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It’s a quiet day here, as I am under the damping effects of a minor cold. Colds are slightly more serious for me than most otherwise healthy people. I have an allergy to viruses, and even a cold can cause flare-ups of eczema, hives and angio-edema, the most serious form of that group of allergic reactions. So I am on the couch, coughing and sneezing, waiting for the subcutaneous bump on my forehead to disperse (it usually takes about 24 hours) and doing some on-line reading. I use Google Reader and the tag surfer on WordPress, and this opens up a lot of sites it would take me hours to find on my own.
I don’t have to tell my readers how much misinformation is online about Plain groups like the Amish. People who barely know what Anabaptism is about criticize Amish, Mennonites, and anyone who looks Amish as cultish, needlessly romantic, and anachronistic. The Amish and such Anabaptist groups are not a cult, and don’t come close to a definition of a cult. Most of those misperceptions are based on watching movies and television. Although the Amish follow an ordnung, or code of behaviour, so do most Christians. But most of us in the mainline churches don’t take it seriously; that’s the main difference. Then we sit around in committee meetings at church wondering why so few people care about the church anymore. Our blatant hypocrisy may be the key answer to that question. I could have been accused of this myself a few years ago, and justifiably in some ways. But not in the way most people would think: my divorce and remarriage. That was setting to right situations that had gone horribly, destructively bad. Details aren’t necessary here; but it was the worldliness of other behaviour that was really isolating me from fulfilling God’s intentions for me. I was a clotheshorse and a culture dilettante. I was trying to live with a foot on both sides of the Jordan River. I was called into the Kingdom of God, but I wanted to keep a pied-a-terre in the world.
Practicality is my natural turn of mind. There is nothing baroque about me. “Plain” was, perhaps, easier for me than for others. I think all Christians are called to give up the world as much as possible. We are not to be a frivolous people, and we are always called to a life of sobriety. We are to be considerate, thoughtful, and aware of our place in the Kingdom. We are given joy and even happiness, as long as we do not forget who we are.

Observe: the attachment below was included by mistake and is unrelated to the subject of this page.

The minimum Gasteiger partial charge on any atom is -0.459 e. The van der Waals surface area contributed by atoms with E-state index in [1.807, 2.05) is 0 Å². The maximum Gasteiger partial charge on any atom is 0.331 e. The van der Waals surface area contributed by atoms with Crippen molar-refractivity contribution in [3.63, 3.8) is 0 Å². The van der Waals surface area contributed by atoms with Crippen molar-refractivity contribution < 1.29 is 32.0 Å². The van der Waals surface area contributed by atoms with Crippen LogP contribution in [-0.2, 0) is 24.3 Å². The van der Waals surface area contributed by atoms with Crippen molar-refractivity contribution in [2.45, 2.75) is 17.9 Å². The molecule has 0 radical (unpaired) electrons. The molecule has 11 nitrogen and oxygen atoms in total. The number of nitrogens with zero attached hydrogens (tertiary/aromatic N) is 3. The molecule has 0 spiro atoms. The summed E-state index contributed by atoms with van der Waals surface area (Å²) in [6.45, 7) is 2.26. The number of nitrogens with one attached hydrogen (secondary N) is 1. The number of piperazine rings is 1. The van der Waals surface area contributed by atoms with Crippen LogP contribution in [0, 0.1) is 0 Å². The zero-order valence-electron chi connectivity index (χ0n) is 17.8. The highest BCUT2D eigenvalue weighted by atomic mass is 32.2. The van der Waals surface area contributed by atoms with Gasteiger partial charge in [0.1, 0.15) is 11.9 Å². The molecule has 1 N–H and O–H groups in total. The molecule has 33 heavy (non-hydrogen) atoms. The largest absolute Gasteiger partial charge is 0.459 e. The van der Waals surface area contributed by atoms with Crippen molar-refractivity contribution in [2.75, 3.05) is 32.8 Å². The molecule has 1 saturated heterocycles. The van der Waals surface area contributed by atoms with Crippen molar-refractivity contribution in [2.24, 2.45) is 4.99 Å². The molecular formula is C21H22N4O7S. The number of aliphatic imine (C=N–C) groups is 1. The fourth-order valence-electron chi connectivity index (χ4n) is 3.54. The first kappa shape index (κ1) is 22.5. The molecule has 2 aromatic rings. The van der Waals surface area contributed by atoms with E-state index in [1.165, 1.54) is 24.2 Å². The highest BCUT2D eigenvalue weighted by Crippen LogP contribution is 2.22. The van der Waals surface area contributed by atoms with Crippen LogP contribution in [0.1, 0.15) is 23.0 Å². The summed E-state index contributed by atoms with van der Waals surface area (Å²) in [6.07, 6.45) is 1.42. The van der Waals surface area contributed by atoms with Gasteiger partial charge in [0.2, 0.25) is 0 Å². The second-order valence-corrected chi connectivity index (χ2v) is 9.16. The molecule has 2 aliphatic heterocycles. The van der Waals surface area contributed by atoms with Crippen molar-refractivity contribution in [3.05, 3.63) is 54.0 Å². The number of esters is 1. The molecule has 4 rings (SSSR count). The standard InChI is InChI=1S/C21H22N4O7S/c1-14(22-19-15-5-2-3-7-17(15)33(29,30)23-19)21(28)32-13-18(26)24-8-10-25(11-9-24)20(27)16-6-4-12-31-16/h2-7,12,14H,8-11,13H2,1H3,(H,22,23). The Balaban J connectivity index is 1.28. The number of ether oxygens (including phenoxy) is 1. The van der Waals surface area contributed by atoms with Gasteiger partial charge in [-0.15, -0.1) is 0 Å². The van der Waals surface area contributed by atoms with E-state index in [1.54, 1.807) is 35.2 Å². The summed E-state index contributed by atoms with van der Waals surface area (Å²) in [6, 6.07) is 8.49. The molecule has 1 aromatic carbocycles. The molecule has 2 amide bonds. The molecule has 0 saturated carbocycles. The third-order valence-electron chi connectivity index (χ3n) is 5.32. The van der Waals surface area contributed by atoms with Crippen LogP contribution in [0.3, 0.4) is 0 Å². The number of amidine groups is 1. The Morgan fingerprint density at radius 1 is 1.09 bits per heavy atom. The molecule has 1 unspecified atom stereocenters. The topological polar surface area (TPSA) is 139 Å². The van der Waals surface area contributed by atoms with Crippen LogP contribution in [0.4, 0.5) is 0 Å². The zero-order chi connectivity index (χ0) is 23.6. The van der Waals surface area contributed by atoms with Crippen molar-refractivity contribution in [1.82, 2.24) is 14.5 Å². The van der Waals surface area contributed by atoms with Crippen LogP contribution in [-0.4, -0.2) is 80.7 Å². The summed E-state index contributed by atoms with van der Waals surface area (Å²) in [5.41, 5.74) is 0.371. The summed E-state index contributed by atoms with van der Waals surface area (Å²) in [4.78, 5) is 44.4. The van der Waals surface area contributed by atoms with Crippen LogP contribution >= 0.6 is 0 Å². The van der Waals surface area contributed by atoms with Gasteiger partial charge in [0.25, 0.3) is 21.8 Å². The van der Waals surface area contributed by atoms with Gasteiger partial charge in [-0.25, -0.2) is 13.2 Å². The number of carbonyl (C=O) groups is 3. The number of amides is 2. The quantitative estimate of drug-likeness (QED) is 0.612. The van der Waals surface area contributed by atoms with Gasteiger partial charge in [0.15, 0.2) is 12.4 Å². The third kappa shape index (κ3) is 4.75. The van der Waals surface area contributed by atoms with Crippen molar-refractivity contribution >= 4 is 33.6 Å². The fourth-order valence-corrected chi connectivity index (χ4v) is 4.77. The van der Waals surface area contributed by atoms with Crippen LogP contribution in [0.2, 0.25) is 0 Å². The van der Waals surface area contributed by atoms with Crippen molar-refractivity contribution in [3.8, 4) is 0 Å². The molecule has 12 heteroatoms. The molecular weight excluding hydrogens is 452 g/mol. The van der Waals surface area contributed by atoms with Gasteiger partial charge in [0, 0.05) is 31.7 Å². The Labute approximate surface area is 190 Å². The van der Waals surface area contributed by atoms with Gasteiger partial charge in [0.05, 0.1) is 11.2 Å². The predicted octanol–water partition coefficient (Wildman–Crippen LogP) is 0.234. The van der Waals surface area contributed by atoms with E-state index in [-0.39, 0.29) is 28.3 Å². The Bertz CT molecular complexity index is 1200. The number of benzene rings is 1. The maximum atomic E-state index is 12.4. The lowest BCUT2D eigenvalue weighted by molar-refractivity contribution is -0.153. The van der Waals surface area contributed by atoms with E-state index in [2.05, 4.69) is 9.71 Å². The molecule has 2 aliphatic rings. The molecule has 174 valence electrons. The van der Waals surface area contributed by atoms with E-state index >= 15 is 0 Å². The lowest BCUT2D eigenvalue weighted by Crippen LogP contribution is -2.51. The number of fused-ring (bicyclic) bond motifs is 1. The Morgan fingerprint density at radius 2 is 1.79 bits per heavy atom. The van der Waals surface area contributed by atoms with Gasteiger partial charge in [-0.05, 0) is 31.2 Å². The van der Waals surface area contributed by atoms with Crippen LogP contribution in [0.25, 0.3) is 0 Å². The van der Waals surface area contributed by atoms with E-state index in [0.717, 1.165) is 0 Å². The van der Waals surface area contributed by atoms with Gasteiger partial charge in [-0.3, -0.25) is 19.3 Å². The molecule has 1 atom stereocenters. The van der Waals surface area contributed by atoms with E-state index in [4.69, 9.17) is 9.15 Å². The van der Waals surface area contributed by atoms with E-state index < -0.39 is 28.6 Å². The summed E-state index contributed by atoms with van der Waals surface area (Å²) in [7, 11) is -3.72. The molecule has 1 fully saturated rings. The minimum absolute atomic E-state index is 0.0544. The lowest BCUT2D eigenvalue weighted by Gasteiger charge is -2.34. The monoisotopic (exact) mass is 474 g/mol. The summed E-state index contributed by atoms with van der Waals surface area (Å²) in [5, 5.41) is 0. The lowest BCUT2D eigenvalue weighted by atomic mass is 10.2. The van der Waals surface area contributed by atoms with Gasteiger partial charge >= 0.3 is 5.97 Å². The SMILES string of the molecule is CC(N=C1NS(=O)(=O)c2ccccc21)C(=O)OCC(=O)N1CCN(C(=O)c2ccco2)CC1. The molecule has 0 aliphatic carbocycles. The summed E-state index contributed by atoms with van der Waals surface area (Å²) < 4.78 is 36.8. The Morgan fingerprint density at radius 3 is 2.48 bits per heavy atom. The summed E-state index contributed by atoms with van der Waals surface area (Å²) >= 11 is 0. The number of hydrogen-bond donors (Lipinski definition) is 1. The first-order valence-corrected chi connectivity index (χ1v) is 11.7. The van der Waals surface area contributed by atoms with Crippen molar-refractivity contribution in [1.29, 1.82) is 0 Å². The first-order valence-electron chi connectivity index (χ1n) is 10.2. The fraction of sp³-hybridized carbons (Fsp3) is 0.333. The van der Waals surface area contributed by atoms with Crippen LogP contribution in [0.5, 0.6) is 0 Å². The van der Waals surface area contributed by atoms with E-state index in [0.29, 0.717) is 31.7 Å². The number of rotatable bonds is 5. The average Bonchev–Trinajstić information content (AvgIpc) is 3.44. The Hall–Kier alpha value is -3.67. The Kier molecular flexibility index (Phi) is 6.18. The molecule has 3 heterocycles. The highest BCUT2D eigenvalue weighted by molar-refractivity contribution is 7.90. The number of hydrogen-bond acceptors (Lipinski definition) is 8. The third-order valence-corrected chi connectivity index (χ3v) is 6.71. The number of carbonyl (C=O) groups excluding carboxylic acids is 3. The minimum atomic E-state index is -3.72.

I submitted to Plain in dress and way of life. We have occasionally ventured back into some worldly pursuit – television was the worst temptation, when we lived in a place where it was always available – but after a spell, we left that behind. Even in reading secular literature I am always asking myself, “What does this mean to me as a Christian?” We can’t completely avoid interacting with the world and culture, but we are called to do that on His terms, not the world’s.
Giving up a worldly wardrobe was a bit of a wrench at first. Through clothing I told the world who I thought I was. I expected that the world would take me at my word, and it pretty much did. I had a classically proportioned figure and I let the world know that. And as one friend once told me, “You are quite beautiful without make-up, but with it you are stunning.” So I would play up the blue eyes, high cheekbones and cupid’s-bow mouth. I wanted to be admired and desired. But that was making an idol out of my appearance, and that kind of shallow self-absorption was contrary to my natural self, who didn’t care much for frivolous indulgence.
I missed my fine clothes because costume was a canvas for my projection of my pretensions, a rendering of my view of self-worth. Once gone, and once in sober black and grey dresses and white kapps, I didn’t mind anymore. Without make-up, I was more concerned with my real health issues, rather than being focussed on appearing healthy while disguising the neglect of true health.
I took to Quaker Plain dress quickly and easily. It is comfortable, inexpensive and easy to maintain. It doesn’t go out of style quickly. The Amish had adopted Quaker style when they emigrated to Pennsylvania, and the two Christian denominations seemed to have supported and influenced each other for about a hundred years.
But modern day Plain dress, whether overtly Amish as in an ordnung or Conservative Quaker as it has evolved and been adapted, is not historic. Even a hundred years ago Plain Quakers and the Amish had a more elaborate form of dress, especially among women. Skirts were much longer, in keeping with the expectation in the dominant culture that a modest women doesn’t even show an ankle; aprons were at least in two parts, cape and skirt; many Amish did not use buttons but continued to use straight pins, as some conservative groups do today. Kapps covered more of the head, had wider ties, and were invariably tied under the chin, especially among the Amish.